Toddlers who hit, kick or break things when they throw tantrums have a higher risk of mental illness, new research reveals.
But some kids diagnosed with Attention Deficit Disorder or Oppositional Defiance Disorder may just be too tired.
The convener of the college’s Faculty of Child and Adolescent Psychiatry conference in Melbourne this week, Dr Paul Robertson, said more Australian toddlers and preschoolers were being treated for aggression.
“We have children excluded from kindy or childcare because of the level of aggressiveness,” he told News Corp newspapers yesterday.
“Kids are attacking other kids with knives and toys.
“It’s fairly high levels of aggressive behaviour.”
Groundbreaking American research – to be presented at the conference today – has found the first link between toddler tantrums and depression in school students.
Tantrum-throwing toddlers who hit, kick, bit or break objects at the age of two or three are seven times more likely than other kids to be suffering a psychiatric disorder.
And they are five times more likely to suffer depression or anxiety at primary school.
The research, based on interviews with more than 5000 parents of toddlers over a decade, has found a link between violent tantrums and anxiety disorders, Attention Deficit Disorder, depression and Oppositional Defiance Disorder.
Study leader Dr Helen Egger – who heads Child and Adolescent Psychiatry at Duke University Medical Centre in North Carolina – said children who threw a violent tantrum every day had a “high risk of mental health disorder”.
“Children who kick, hit, bite or break something during a tantrum are seven times more likely than children who don’t to have some kind of mental health problem,” she told News Corp.
“The real key is that the temper tantrums come out of the blue – there doesn’t seem to be anything that triggers them.
“Children who have early childhood mental health problems commonly (throw tantrums) in every setting – at home, daycare and outside the home, and with adults who are not their parents.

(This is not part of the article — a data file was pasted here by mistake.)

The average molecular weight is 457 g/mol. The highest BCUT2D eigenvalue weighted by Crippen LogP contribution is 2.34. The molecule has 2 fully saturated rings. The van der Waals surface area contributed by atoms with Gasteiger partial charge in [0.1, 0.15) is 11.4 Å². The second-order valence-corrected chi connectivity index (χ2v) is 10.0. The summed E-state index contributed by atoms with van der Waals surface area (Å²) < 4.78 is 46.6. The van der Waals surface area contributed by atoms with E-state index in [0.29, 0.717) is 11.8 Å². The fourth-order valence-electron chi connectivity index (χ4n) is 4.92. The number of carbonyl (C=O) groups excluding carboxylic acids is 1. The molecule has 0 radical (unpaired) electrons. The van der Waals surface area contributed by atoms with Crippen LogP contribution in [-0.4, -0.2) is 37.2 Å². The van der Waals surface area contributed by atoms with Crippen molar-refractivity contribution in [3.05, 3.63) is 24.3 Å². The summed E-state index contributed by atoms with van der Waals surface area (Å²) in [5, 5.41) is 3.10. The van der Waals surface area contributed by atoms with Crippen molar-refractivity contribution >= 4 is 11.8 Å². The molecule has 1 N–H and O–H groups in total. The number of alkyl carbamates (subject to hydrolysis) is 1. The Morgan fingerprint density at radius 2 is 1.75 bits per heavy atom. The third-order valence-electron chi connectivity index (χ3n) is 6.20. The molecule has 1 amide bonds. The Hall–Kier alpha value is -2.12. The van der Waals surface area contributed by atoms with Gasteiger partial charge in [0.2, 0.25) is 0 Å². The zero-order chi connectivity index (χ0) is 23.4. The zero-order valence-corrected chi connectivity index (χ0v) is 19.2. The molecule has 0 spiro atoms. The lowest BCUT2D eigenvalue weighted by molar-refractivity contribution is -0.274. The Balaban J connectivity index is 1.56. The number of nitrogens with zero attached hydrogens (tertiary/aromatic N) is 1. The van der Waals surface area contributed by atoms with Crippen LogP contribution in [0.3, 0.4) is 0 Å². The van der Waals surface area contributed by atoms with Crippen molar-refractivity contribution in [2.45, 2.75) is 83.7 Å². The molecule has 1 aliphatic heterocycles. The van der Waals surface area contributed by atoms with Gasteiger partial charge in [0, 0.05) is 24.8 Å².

“Kids who don’t do that – even if they lie on the floor and kick their feet and hold their breath and carry on – don’t have a higher risk of having a mental health disorder.”
Dr Egger said some young children diagnosed with mental health problems might just be sleep deprived.
Children needed 10 to 11 hours sleep each night, she said, and could be misdiagnosed with a mental problem if they showed symptoms of sleep deprivation.
“Kids who are not getting enough sleep can look like they have another mental health problem,” she said.
“We need to make sure children are going to bed early enough, and not watching television in their rooms.”
Dr Robertson said busy working parents were becoming more isolated from friends, extended family and neighbours who might otherwise help and give advice.
“With parents working longer hours, we find they are parenting in isolation,” he said.
“Children need to be raised by a network of responsible, capable adults around them. ”
The chairman of the psychiatrists’ child psychiatry faculty, Dr Nick Kowalenko, said parents’ drug and alcohol abuse and domestic violence could also be triggering emotional problems in preschoolers.
“Even if kids witness domestic violence but are not the victims of it, they often will experience post-traumatic symptoms just seeing it,” he said.
“You’ll get problems sleeping, clinginess, they get more irritable and cranky and anxious.”
DEALING WITH TANTRUMS
DON’T give in – you will teach your child that tantrums get results.
STAY calm and comfort the child.
ROUTINES help young children feel in control.
SLEEP – toddlers need 10 to 11 hours each night.
FRUSTRATION, anger, fatigue and a change in routine are key triggers.
TODDLERS are twice as likely to throw a tantrum with their parents than with other adults.
Source: Duke Medicine
This article first appeared on The Courier Mail on 12 October, 2013.